Mary’s coronation was extraordinary when we consider the problems she had faced actually getting to the throne. But there was another reason for its importance – it was the first coronation of a queen regnant in England. Whilst Matilda, daughter of Henry I, had fought unsuccessfully for the throne in the twelfth-century and Jane Grey was proclaimed queen in July 1553, neither was officially anointed as sovereign. Thus Mary was the first women in English history who was crowned queen in her own right.
This naturally raised problems. Everyone had been used to a male fulfilling this role – and the existence of a queen regnant raised a number of questions regarding the extent of her power, how much power her prospective husband should have, etc. And the coronation itself was bound to be different.
Judith Richards in her excellent article, Mary Tudor as ‘Sole Quene’?: Gendering Tudor Monarchy (1997), notes that reports regarding the coronation procession that occurred on the 30th September 1553, were mixed. The eyewitness accounts don’t add up – one contemporary noted that she wore ‘a gown of blew velvet, furred with powdered armyen’ whilst another stated that she wore a white gown and had her hair worn lose to emphasise her virginity. Others recorded that her hair was up and adorned with jewels. These disagreements may seem trivial. But Richards raises an interesting point when she notes that such differences tell us a lot about the uncertainties felt by contemporaries watching the coronation procession. They were witnessing something unseen in England – the coronation of a female ruler and it seems that no one could agree on what manner Mary should present herself. Namely, whether she should have dressed in the same colours and in the same style as a king would at his coronation procession (that is to wear blue or purple velvet), or to follow the style of the queen consort (to wear white and wear her hair loose).
So evidently the day was a puzzling as well as an exciting event. It seems that Mary did wear her hair loose – and she proceeded to have herself depicted as such in the first plea roll portrait of her (dated Michaelmas, 1533):
(Another example of Mary wearing her hair lose - a golden rial dating to c.1553/1554)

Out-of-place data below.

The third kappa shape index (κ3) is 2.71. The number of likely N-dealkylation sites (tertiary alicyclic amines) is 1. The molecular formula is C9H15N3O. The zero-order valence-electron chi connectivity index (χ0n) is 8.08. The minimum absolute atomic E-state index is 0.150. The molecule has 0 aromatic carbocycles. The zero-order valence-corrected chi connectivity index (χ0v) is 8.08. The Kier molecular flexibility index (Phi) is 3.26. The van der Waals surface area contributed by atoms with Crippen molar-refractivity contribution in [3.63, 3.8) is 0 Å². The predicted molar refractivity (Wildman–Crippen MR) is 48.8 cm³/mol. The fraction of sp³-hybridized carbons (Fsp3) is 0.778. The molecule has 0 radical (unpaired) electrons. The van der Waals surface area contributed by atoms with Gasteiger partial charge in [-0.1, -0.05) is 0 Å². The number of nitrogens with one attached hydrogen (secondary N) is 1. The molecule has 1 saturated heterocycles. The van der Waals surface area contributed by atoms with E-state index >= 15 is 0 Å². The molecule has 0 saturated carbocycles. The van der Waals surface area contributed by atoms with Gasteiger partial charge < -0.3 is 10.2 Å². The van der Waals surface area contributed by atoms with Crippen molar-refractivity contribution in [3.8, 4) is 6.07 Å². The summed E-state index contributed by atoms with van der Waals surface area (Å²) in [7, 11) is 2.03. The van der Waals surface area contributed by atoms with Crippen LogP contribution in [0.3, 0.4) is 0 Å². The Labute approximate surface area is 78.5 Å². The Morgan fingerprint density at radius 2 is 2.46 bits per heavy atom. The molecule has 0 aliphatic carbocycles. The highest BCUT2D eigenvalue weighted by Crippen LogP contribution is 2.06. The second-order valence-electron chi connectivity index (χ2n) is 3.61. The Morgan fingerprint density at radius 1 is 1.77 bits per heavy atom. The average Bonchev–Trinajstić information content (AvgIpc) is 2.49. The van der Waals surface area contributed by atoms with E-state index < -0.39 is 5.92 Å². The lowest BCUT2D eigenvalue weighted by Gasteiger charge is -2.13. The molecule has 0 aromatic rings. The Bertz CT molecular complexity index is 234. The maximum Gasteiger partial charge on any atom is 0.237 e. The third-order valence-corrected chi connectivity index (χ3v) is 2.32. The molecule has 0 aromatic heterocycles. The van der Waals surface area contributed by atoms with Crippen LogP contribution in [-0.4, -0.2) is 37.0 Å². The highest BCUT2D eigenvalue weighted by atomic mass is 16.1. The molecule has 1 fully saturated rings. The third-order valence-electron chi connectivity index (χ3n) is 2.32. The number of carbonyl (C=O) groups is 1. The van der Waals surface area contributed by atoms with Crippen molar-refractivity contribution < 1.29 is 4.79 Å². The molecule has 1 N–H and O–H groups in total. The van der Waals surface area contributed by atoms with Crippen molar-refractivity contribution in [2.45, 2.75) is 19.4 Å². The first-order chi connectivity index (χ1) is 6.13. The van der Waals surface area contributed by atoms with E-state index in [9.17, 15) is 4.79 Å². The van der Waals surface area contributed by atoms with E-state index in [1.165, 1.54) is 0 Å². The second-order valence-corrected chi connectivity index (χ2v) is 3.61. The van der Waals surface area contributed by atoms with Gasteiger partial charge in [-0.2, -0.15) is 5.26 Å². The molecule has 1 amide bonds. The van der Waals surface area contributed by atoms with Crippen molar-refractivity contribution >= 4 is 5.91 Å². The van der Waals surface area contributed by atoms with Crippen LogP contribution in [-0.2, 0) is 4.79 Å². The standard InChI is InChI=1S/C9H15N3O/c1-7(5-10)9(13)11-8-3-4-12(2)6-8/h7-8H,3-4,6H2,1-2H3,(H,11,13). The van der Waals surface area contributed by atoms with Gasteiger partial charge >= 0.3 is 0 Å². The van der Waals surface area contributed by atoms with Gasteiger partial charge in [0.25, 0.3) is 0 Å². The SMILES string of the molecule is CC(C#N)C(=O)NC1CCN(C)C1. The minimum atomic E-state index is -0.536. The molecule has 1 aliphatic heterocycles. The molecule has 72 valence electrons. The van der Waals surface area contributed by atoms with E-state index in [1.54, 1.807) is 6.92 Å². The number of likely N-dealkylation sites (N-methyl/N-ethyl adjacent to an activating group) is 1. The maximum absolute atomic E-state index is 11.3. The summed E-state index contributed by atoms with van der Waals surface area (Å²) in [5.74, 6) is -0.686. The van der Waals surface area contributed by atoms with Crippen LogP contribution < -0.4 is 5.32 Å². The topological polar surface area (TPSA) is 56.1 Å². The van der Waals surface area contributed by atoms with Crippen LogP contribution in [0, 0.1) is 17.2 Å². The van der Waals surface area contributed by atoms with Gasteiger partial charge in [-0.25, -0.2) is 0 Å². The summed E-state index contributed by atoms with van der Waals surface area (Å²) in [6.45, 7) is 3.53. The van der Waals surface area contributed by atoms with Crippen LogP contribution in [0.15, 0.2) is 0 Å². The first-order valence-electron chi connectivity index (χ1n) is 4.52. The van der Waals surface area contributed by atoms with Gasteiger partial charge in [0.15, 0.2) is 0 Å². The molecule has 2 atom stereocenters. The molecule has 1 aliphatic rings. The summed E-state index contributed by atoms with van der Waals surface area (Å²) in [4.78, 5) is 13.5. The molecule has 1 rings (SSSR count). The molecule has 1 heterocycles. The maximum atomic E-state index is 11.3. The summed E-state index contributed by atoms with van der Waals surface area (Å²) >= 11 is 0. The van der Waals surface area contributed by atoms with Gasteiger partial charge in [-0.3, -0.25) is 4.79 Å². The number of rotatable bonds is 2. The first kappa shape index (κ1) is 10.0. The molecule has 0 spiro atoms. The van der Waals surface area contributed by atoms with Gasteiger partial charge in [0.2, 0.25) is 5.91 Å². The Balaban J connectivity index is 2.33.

The coronation celebrations lasted over several days. On the 28th September 1553 Mary moved to the Tower (where the monarch traditionally resided before their coronation). She travelled there in a decorative barge accompanied by her sister, Elizabeth, and there was music and the sound of cannons firing to salute her. The following day she created 15 new Knights of the Bath, including the young earl of Surrey (later Thomas Howard, 4th duke of Norfolk) and William Courtenay, Earl of Devon who was a proposed marriage candidate for Mary. A number of these men were loyal allies, including William Dormer who was father to one of Mary’s most trusted ladies – Jane Dormer. Importantly, a number were religious conservatives (like Dormer). Clearly Mary was providing a taste of what was soon to come.
The 30th September marked the day of the coronation procession which started around two o’clock that afternoon. As Freda Winifred described, it ‘passed by way of Fenchurch, Gracechurch, Cornhill, Cheapside, St. Paul’s Churchyard, Ludgate and Fleet Street to Whitehall Palace’. Travelling with Mary was Elizabeth and her one time stepmother, Anne of Cleves, emphasising family solidarity. The procession was a time when the public could show their acclaim for their new monarch and throughout the procession Mary would have been greeted with fantastic displays, including some set up by various groups of merchants of the city. This included the Florentines who staged a display which compared Mary to Judith who triumphed over Holofernes (who was meant to represent the duke of Northumberland in this demonstration).
Throughout the procession Mary displayed herself as the queen consort would at a coronation, which indicates that she understood the similarities between her role and a consort’s – namely that she was a wife of sorts although in this case not to a monarch but to her country. The idea of a queen regnant wedded to her realm instantly provokes the image of Elizabeth I who famously declared that she had entered such a marriage. But despite Mary’s later decision to marry, she too believed that she had entered into an important union with her country and one which could not be affected by a temporal marriage:
“I am already married to this Common Weal and the faithful members of the same, the spousal ring whereof I have on my finger [the coronation ring]...”
(Mary’s speech in the Guildhall, 31st January 1554 recorded in John Protector, The History of Wyat’s Rebellion: With the Order and Manner of Resisting the Same (London, 1554))
Thus Mary, even as early as her coronation, was attempting to compromise the role of queen regnant with the well known one of queen consort. But unlike the consort whose role was reliant on her husband, Mary was determined to emphasise her own authority and how it was not aligned with another. And this can be found in the coronation ceremony itself when Mary managed to secure a Catholic ceremony for herself despite the fact that the country she inherited was, officially at least, separated from the Catholic Church and that her archbishop of Canterbury was one of the most notable and dedicated advocates of religious reform in the country...
Judith Richards, Mary Tudor (London, 2008), pp. 134-39.
Judith Richards, ‘Mary Tudor as ‘Sole Quene’?: Gendering Tudor Monarchy’, The Historical Journal, 40, 4 (1997).
Winifred Roll, Mary I: The History of the Unhappy Tudor Queen (New Jersey, 1980), pp. 130-34.
J.M. Stone, The History of Mary I Queen of England: As found in the public records, despatches of ambassadors in original private letters, and other contemporary documents (London, 1901), pp. 255-56.